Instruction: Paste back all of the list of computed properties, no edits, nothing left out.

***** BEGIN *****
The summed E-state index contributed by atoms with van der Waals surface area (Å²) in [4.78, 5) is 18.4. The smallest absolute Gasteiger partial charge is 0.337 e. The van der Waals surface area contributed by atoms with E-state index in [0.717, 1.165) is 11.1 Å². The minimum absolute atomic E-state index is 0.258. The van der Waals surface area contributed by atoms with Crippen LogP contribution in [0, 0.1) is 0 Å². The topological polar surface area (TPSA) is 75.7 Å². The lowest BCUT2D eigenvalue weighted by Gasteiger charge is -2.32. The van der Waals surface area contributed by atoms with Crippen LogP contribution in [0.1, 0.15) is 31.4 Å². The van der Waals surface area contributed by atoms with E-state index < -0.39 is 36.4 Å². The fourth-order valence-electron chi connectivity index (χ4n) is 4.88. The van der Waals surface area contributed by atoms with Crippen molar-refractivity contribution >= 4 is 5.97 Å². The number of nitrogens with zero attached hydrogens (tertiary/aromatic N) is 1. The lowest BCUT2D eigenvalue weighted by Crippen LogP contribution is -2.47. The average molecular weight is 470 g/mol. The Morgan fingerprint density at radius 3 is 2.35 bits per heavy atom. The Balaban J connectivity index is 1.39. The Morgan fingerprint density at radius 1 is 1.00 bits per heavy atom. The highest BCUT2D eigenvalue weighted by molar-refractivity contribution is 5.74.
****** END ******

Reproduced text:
The summed E-state index contributed by atoms with van der Waals surface area (Å²) in [4.78, 5) is 18.4. The smallest absolute Gasteiger partial charge is 0.337 e. The van der Waals surface area contributed by atoms with E-state index in [0.717, 1.165) is 11.1 Å². The minimum absolute atomic E-state index is 0.258. The van der Waals surface area contributed by atoms with Crippen LogP contribution in [0, 0.1) is 0 Å². The topological polar surface area (TPSA) is 75.7 Å². The lowest BCUT2D eigenvalue weighted by Gasteiger charge is -2.32. The van der Waals surface area contributed by atoms with Crippen LogP contribution in [0.1, 0.15) is 31.4 Å². The van der Waals surface area contributed by atoms with E-state index < -0.39 is 36.4 Å². The fourth-order valence-electron chi connectivity index (χ4n) is 4.88. The van der Waals surface area contributed by atoms with Crippen molar-refractivity contribution >= 4 is 5.97 Å². The number of nitrogens with zero attached hydrogens (tertiary/aromatic N) is 1. The lowest BCUT2D eigenvalue weighted by Crippen LogP contribution is -2.47. The average molecular weight is 470 g/mol. The Morgan fingerprint density at radius 3 is 2.35 bits per heavy atom. The Balaban J connectivity index is 1.39. The Morgan fingerprint density at radius 1 is 1.00 bits per heavy atom. The highest BCUT2D eigenvalue weighted by molar-refractivity contribution is 5.74.